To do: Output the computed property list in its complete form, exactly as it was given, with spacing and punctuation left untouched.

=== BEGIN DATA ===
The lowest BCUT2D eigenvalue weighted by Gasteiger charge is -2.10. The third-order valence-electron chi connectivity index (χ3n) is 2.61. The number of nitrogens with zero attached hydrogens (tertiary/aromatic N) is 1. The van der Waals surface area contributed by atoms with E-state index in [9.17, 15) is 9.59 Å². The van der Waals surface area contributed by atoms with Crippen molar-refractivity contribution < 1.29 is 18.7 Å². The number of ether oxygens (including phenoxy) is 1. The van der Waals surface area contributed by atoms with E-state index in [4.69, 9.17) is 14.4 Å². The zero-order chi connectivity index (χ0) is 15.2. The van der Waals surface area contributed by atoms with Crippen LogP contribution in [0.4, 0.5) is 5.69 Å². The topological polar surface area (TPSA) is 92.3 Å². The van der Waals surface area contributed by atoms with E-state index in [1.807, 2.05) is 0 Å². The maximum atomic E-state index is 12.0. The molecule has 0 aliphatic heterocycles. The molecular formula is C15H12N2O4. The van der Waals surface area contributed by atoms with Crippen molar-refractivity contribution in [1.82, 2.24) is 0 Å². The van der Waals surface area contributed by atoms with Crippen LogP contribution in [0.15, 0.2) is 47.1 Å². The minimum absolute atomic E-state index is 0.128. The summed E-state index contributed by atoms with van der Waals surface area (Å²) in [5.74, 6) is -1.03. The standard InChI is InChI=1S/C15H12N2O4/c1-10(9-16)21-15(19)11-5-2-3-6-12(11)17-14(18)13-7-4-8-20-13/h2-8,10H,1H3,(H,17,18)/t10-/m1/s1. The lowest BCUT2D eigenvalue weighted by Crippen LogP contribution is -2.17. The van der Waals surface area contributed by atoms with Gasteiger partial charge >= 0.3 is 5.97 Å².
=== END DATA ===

The lowest BCUT2D eigenvalue weighted by Gasteiger charge is -2.10. The third-order valence-electron chi connectivity index (χ3n) is 2.61. The number of nitrogens with zero attached hydrogens (tertiary/aromatic N) is 1. The van der Waals surface area contributed by atoms with E-state index in [9.17, 15) is 9.59 Å². The van der Waals surface area contributed by atoms with Crippen molar-refractivity contribution < 1.29 is 18.7 Å². The number of ether oxygens (including phenoxy) is 1. The van der Waals surface area contributed by atoms with E-state index in [4.69, 9.17) is 14.4 Å². The zero-order chi connectivity index (χ0) is 15.2. The van der Waals surface area contributed by atoms with Crippen LogP contribution in [0.4, 0.5) is 5.69 Å². The topological polar surface area (TPSA) is 92.3 Å². The van der Waals surface area contributed by atoms with E-state index in [1.807, 2.05) is 0 Å². The maximum atomic E-state index is 12.0. The molecule has 0 aliphatic heterocycles. The molecular formula is C15H12N2O4. The van der Waals surface area contributed by atoms with Crippen molar-refractivity contribution in [1.82, 2.24) is 0 Å². The van der Waals surface area contributed by atoms with Crippen LogP contribution in [0.15, 0.2) is 47.1 Å². The minimum absolute atomic E-state index is 0.128. The summed E-state index contributed by atoms with van der Waals surface area (Å²) in [5.74, 6) is -1.03. The standard InChI is InChI=1S/C15H12N2O4/c1-10(9-16)21-15(19)11-5-2-3-6-12(11)17-14(18)13-7-4-8-20-13/h2-8,10H,1H3,(H,17,18)/t10-/m1/s1. The lowest BCUT2D eigenvalue weighted by Crippen LogP contribution is -2.17. The van der Waals surface area contributed by atoms with Gasteiger partial charge >= 0.3 is 5.97 Å².